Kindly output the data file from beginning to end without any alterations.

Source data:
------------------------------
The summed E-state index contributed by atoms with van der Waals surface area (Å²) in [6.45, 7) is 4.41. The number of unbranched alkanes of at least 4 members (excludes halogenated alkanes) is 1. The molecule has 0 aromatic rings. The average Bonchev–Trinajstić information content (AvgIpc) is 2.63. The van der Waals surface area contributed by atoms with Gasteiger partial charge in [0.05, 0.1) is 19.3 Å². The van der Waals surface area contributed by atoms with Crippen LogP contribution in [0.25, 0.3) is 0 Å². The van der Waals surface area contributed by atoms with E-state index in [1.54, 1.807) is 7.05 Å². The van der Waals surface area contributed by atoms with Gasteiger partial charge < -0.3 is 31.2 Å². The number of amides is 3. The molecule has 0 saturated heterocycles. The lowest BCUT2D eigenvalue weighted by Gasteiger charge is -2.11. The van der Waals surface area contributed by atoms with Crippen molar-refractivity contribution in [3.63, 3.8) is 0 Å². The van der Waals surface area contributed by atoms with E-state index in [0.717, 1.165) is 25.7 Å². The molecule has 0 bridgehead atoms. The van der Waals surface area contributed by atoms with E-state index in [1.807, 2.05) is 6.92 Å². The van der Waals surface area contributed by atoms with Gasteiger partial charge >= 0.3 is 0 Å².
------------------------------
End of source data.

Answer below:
The summed E-state index contributed by atoms with van der Waals surface area (Å²) in [6.45, 7) is 4.41. The number of unbranched alkanes of at least 4 members (excludes halogenated alkanes) is 1. The molecule has 0 aromatic rings. The average Bonchev–Trinajstić information content (AvgIpc) is 2.63. The van der Waals surface area contributed by atoms with Gasteiger partial charge in [0.05, 0.1) is 19.3 Å². The van der Waals surface area contributed by atoms with Crippen LogP contribution in [0.25, 0.3) is 0 Å². The van der Waals surface area contributed by atoms with E-state index in [1.54, 1.807) is 7.05 Å². The van der Waals surface area contributed by atoms with Gasteiger partial charge < -0.3 is 31.2 Å². The number of amides is 3. The molecule has 0 saturated heterocycles. The lowest BCUT2D eigenvalue weighted by Gasteiger charge is -2.11. The van der Waals surface area contributed by atoms with Crippen molar-refractivity contribution in [3.63, 3.8) is 0 Å². The van der Waals surface area contributed by atoms with E-state index in [0.717, 1.165) is 25.7 Å². The molecule has 0 bridgehead atoms. The van der Waals surface area contributed by atoms with E-state index in [1.807, 2.05) is 6.92 Å². The van der Waals surface area contributed by atoms with Gasteiger partial charge >= 0.3 is 0 Å².